Now, what to do till then? Here's a suggestion or two:
www.lewrockwell.com/orig6/husley6.html
11.24.2008 9:41am
cbyler (mail):

American politics remind me of the puzzle of the two ice-cream vendors along a beach. The free-market solution is for both vendors to be situated at the center of the beach, plus or minus epsilon. Each vendor thus gets half of the market share.

This is an interesting paradox, because a government regulator could mandate that the vendors be located at 1/4 and 3/4 the length of the beach, halving the average beachgoer's walk to get ice cream (assuming even distribution of beachgoers along the entire beach) and shortening the walk for 3/4 of beachgoers without changing anyone's market share.

Since this is a libertarian thread, I'm sure someone will explain how this is not a failure of the free market.
11.24.2008 2:10pm
THulsey (mail):
cbyler,
Imagine a beach where the 2 vendors have brainwashed all the consumers to worship 2 vendors (read "have an elementary school monopoly"), where the 2 vendors control who gets an ice cream sales license (read "control ballot access"), where all the consumers have been taught that other ice creams are poison (read "manipulate the media to perpetuate their control").
Get the photo?
11.24.2008 3:44pm
dmt:
By what standards is the authoritarian Bircherite, Sarah Palin, a libertarian? The posters mistaking her for one either don't know what a libertarian is or they don't know who Sarah Palin is. This "Palin is a libertarian" meme makes as much sense as calling Madalyn Murray O'Hair a Christian. It's nonsense. Stop it.

Now for what I originally wanted to post. The primary reason Barr lost the race is that he wasn't allowed near the starting line by the media. Even Nader got better press. If Barr were mentioned as often as McCain and Obama, it would have been a three-way race. The second reason is that the Obama-McCain race was so close and the differences between the two so vast that the first-past-the-post system strongly discouraged voters from considering other candidates.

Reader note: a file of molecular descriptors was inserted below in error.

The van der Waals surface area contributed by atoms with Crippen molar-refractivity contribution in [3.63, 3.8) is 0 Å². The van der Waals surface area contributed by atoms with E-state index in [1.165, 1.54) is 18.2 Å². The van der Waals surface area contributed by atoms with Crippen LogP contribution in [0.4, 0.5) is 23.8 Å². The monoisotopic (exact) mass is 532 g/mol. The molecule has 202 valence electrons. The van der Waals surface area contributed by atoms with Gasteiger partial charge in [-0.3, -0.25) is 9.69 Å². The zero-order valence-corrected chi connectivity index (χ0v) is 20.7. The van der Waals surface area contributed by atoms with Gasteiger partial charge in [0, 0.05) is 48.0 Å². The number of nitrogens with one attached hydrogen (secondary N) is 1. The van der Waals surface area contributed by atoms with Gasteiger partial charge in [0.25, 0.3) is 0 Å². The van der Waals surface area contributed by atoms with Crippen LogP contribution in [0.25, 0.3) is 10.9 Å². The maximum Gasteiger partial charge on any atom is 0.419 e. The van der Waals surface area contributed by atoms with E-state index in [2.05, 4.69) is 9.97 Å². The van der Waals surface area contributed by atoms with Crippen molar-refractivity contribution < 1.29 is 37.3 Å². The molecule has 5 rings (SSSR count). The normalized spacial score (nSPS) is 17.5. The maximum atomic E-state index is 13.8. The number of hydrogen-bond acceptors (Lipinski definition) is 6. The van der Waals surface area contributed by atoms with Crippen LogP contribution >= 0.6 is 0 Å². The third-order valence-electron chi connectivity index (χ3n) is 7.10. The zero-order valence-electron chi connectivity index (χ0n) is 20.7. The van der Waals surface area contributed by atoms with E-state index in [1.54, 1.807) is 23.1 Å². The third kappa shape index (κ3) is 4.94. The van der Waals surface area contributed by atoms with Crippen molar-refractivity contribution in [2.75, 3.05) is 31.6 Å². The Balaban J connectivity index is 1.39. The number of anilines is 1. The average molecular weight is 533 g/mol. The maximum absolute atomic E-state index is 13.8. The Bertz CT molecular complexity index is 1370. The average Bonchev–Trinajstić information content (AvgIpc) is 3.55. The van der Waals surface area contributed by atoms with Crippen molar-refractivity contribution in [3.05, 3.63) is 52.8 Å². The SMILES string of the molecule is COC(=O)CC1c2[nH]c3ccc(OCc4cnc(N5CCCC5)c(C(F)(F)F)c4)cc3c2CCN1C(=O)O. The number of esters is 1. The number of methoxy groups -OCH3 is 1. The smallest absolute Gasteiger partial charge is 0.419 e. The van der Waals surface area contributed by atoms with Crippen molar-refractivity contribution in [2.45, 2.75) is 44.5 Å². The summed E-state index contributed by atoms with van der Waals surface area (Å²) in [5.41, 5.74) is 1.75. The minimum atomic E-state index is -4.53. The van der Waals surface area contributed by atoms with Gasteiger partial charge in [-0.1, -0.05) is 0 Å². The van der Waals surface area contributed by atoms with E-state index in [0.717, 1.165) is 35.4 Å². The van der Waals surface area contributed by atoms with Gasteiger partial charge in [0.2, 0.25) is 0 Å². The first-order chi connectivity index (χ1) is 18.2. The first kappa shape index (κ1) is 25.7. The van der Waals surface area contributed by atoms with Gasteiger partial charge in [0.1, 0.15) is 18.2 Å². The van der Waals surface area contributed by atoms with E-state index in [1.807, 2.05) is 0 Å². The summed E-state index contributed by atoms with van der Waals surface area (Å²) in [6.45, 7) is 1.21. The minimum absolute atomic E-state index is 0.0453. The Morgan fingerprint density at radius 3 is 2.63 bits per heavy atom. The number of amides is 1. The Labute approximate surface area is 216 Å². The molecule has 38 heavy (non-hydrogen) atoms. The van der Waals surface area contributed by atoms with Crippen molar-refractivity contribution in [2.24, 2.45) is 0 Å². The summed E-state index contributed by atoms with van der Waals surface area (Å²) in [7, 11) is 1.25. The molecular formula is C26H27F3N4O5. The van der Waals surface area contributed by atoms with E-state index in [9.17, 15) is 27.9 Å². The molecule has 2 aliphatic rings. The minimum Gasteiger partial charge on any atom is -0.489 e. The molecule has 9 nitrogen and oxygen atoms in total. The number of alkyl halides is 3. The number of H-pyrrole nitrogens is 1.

Now as for the idea of the Libertarian Party closing up shop, I'm not sure if it is necessary but I do believe libertarianism would have more success recasting itself as a populist movement and joining together with the major party system. Libertarians can consider the Progressive movement as an example and even link up with like-minded people there. There is no reason the libertarian movement would need to be attached to one party or the other. A nonpartisan movement would probably be more effective than one seen as attached to either party, since going with one party will keep members of the other party from considering the movement's ideas.

The vision I have is of a congressional Libertarian Caucus composed of the Blue Dog Democrats and older centrist Republicans who support the entire Bill of Rights, libertarian candidates running in the open-seat primaries of both parties, and the odd socially liberal and fiscally conservative Democrat proudly declaring himself "a libertarian and a progressive". The public persona of libertarianism would be transformed from "fringe kooks" to the sensible moderates restraining the excesses of both parties.

Political disclaimer: I am not a libertarian, but I would like to see more libertarian influence in both major parties.
11.24.2008 4:36pm